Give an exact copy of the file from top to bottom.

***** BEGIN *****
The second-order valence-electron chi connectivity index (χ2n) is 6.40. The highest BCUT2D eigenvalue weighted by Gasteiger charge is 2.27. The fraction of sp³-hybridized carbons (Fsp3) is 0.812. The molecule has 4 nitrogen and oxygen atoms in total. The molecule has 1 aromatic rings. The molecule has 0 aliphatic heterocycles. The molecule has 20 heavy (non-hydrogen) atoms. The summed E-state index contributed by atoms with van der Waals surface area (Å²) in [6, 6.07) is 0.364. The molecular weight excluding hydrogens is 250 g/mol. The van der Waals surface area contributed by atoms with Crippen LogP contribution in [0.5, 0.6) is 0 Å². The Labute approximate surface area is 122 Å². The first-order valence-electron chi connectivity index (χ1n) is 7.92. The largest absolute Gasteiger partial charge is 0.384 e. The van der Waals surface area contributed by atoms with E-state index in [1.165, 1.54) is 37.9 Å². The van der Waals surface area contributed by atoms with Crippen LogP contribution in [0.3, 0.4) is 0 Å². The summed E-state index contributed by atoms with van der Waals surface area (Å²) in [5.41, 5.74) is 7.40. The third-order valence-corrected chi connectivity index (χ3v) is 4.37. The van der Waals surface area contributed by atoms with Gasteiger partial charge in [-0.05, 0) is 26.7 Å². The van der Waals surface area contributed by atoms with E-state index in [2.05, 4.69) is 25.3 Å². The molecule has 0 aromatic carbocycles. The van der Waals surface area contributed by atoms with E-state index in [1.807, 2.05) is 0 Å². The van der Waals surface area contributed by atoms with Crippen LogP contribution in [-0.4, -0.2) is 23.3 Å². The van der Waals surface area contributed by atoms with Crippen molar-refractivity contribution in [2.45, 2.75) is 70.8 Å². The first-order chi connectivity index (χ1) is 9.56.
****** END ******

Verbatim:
The second-order valence-electron chi connectivity index (χ2n) is 6.40. The highest BCUT2D eigenvalue weighted by Gasteiger charge is 2.27. The fraction of sp³-hybridized carbons (Fsp3) is 0.812. The molecule has 4 nitrogen and oxygen atoms in total. The molecule has 1 aromatic rings. The molecule has 0 aliphatic heterocycles. The molecule has 20 heavy (non-hydrogen) atoms. The summed E-state index contributed by atoms with van der Waals surface area (Å²) in [6, 6.07) is 0.364. The molecular weight excluding hydrogens is 250 g/mol. The van der Waals surface area contributed by atoms with Crippen LogP contribution in [0.5, 0.6) is 0 Å². The Labute approximate surface area is 122 Å². The first-order valence-electron chi connectivity index (χ1n) is 7.92. The largest absolute Gasteiger partial charge is 0.384 e. The van der Waals surface area contributed by atoms with E-state index in [1.165, 1.54) is 37.9 Å². The van der Waals surface area contributed by atoms with Crippen LogP contribution in [0.3, 0.4) is 0 Å². The summed E-state index contributed by atoms with van der Waals surface area (Å²) in [5.41, 5.74) is 7.40. The third-order valence-corrected chi connectivity index (χ3v) is 4.37. The van der Waals surface area contributed by atoms with Gasteiger partial charge in [-0.05, 0) is 26.7 Å². The van der Waals surface area contributed by atoms with E-state index in [2.05, 4.69) is 25.3 Å². The molecule has 0 aromatic carbocycles. The van der Waals surface area contributed by atoms with E-state index in [1.807, 2.05) is 0 Å². The van der Waals surface area contributed by atoms with Crippen LogP contribution in [-0.4, -0.2) is 23.3 Å². The van der Waals surface area contributed by atoms with Crippen molar-refractivity contribution in [2.45, 2.75) is 70.8 Å². The first-order chi connectivity index (χ1) is 9.56.